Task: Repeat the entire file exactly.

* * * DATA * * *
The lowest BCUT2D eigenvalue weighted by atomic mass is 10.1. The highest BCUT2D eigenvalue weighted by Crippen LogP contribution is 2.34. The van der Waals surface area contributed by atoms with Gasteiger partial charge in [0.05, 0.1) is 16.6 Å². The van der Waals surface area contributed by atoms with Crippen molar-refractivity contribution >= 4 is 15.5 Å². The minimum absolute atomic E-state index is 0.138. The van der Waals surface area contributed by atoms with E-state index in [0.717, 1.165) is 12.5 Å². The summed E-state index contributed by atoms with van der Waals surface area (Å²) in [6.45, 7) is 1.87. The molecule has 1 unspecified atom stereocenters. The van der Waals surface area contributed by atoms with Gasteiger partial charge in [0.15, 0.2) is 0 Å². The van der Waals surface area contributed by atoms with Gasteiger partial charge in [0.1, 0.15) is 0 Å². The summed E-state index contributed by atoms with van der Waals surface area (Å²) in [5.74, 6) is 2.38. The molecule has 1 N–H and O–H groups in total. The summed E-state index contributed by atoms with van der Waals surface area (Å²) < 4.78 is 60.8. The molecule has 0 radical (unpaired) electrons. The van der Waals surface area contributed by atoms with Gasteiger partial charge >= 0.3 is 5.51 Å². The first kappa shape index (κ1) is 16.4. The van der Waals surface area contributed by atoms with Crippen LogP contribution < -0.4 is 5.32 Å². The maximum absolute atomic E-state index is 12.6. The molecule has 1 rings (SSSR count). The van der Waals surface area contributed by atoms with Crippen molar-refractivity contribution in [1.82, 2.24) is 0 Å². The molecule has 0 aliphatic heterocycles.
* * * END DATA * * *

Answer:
The lowest BCUT2D eigenvalue weighted by atomic mass is 10.1. The highest BCUT2D eigenvalue weighted by Crippen LogP contribution is 2.34. The van der Waals surface area contributed by atoms with Gasteiger partial charge in [0.05, 0.1) is 16.6 Å². The van der Waals surface area contributed by atoms with Crippen molar-refractivity contribution >= 4 is 15.5 Å². The minimum absolute atomic E-state index is 0.138. The van der Waals surface area contributed by atoms with E-state index in [0.717, 1.165) is 12.5 Å². The summed E-state index contributed by atoms with van der Waals surface area (Å²) in [6.45, 7) is 1.87. The molecule has 1 unspecified atom stereocenters. The van der Waals surface area contributed by atoms with Gasteiger partial charge in [0.15, 0.2) is 0 Å². The van der Waals surface area contributed by atoms with Gasteiger partial charge in [0.1, 0.15) is 0 Å². The summed E-state index contributed by atoms with van der Waals surface area (Å²) in [5.74, 6) is 2.38. The molecule has 1 N–H and O–H groups in total. The summed E-state index contributed by atoms with van der Waals surface area (Å²) < 4.78 is 60.8. The molecule has 0 radical (unpaired) electrons. The van der Waals surface area contributed by atoms with Gasteiger partial charge >= 0.3 is 5.51 Å². The first kappa shape index (κ1) is 16.4. The van der Waals surface area contributed by atoms with Crippen LogP contribution < -0.4 is 5.32 Å². The maximum absolute atomic E-state index is 12.6. The molecule has 1 rings (SSSR count). The van der Waals surface area contributed by atoms with Crippen molar-refractivity contribution in [1.82, 2.24) is 0 Å². The molecule has 0 aliphatic heterocycles.